Georgian FM: State Department’s sanctioning of Georgian judges “lacking evidence”, “completely incomprehensible and unacceptable”

  • Georgian Foreign Minister Ilia Darchiashvili on Thursday addressed his American counterpart Anthony Blinken with a letter following the Department of State’s public sanctioning of four Georgian judges under the visa restrictions authority. Photo: MFA of Georgia, 6 Apr 2023 - 18:39, Tbilisi,Georgia

Georgian Foreign Minister Ilia Darchiashvili on Thursday addressed his American counterpart Anthony Blinken with a letter following the Department of State’s public sanctioning of four Georgian judges under the visa restrictions authority.

The letter followed the sanctions on Mikheil Chinchaladze, Levan Murusidze, Irakli Shengelia and Valerian Tsertsvadze for “involvement in significant corruption”, with the ruling saying the judges had “abused their positions as court chairmen and members of Georgia’s High Council of Justice, undermining the rule of law and the public’s faith in Georgia’s judicial system”.

In his letter, Darchiashvili said the decision lacked “any evidence” and was “completely incomprehensible and unacceptable”. 

We express hope that the State Department will provide relevant evidence or reconsider its decision. Otherwise, the Georgian state and the Georgian people will perceive this as pressure exerted on the independent judiciary of a sovereign state and as a gross interference in its activities, which will be deemed detrimental to the long-standing friendly relations between Georgia and the USA”, Darchiashvili said.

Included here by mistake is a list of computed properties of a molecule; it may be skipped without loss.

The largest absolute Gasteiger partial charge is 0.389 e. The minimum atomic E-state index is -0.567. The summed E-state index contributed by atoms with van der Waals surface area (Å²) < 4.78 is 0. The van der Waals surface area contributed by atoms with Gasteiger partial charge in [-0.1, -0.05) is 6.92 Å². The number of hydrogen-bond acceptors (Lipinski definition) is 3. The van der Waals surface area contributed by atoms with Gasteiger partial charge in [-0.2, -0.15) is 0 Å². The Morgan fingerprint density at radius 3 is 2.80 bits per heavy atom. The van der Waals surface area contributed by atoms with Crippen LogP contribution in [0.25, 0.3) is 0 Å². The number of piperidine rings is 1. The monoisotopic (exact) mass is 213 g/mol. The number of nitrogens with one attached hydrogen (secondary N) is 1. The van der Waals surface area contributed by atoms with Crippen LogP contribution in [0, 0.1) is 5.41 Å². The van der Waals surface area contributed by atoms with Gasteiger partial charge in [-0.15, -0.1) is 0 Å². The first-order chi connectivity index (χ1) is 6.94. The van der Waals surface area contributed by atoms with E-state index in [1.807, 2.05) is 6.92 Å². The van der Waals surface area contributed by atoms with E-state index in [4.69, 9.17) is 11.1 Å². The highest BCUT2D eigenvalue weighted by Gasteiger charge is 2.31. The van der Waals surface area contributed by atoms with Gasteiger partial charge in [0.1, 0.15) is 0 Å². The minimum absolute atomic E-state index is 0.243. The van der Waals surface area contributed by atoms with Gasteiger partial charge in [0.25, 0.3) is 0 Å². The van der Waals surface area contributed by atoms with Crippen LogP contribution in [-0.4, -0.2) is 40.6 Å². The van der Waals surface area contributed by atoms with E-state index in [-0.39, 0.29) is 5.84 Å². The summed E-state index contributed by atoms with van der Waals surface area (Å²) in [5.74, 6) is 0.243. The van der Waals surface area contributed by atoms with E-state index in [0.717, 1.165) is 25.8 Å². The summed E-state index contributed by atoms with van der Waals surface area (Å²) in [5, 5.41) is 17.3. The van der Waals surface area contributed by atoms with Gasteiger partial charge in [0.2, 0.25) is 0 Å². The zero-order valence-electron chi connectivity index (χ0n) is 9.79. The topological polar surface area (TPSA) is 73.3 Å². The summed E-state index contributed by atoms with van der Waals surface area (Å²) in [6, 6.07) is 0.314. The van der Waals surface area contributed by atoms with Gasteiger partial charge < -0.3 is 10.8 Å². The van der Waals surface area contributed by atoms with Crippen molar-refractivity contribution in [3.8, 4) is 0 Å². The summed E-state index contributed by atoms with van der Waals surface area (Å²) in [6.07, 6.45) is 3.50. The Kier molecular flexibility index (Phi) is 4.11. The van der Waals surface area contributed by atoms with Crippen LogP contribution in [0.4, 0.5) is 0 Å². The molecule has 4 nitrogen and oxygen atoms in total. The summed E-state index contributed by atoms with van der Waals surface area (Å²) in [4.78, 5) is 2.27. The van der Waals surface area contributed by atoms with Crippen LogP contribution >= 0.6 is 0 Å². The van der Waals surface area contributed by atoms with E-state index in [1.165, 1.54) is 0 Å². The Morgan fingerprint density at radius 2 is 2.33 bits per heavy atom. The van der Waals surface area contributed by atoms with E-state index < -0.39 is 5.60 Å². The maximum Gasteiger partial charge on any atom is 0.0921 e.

Darchiashvili also cited the “most dire” legacy inherited by the ruling Georgian Dream party in the judiciary in 2012 when it assumed power. 

The reality on the ground was indeed grave: the court system had effectively been incorporated into the prosecution as its sub-division, transforming it into another link in the repressive machine of the authoritarian regime in place at the time; over 99 percent of cases heard ended in convictions; more than 300 thousand citizens were tried in court; elite corruption was permeating the judiciary as well as other spheres, the authorities were committing systemic crime”, he noted. 

“Under the conditions of an unjust and repressive judiciary the prison population swelled to 25 thousand, while the practice of systemic torture and inhumane treatment towards those incarcerated became rampant. As a result, the mortality rate among the incarcerated reached unprecedentedly high levels. After the Georgian Dream party assumed power, the number of prisoners decreased two and a half times. The mortality rate plummeted tenfold. Additionally, after assumption of power by the Georgian Dream, pre-trial detentions decreased threefold, administrative convictions decreased threefold, the number of accepted motions for investigative actions halved, bail rulings decreased 20-fold, number of fines issued decreased fivefold”, Darchiashvili continued.

The top Georgian diplomat stressed Georgian citizens had been “unable to find justice” within the state under the United National Movement Government and its court system, and had to resort to appealing to the European Court of Human Rights.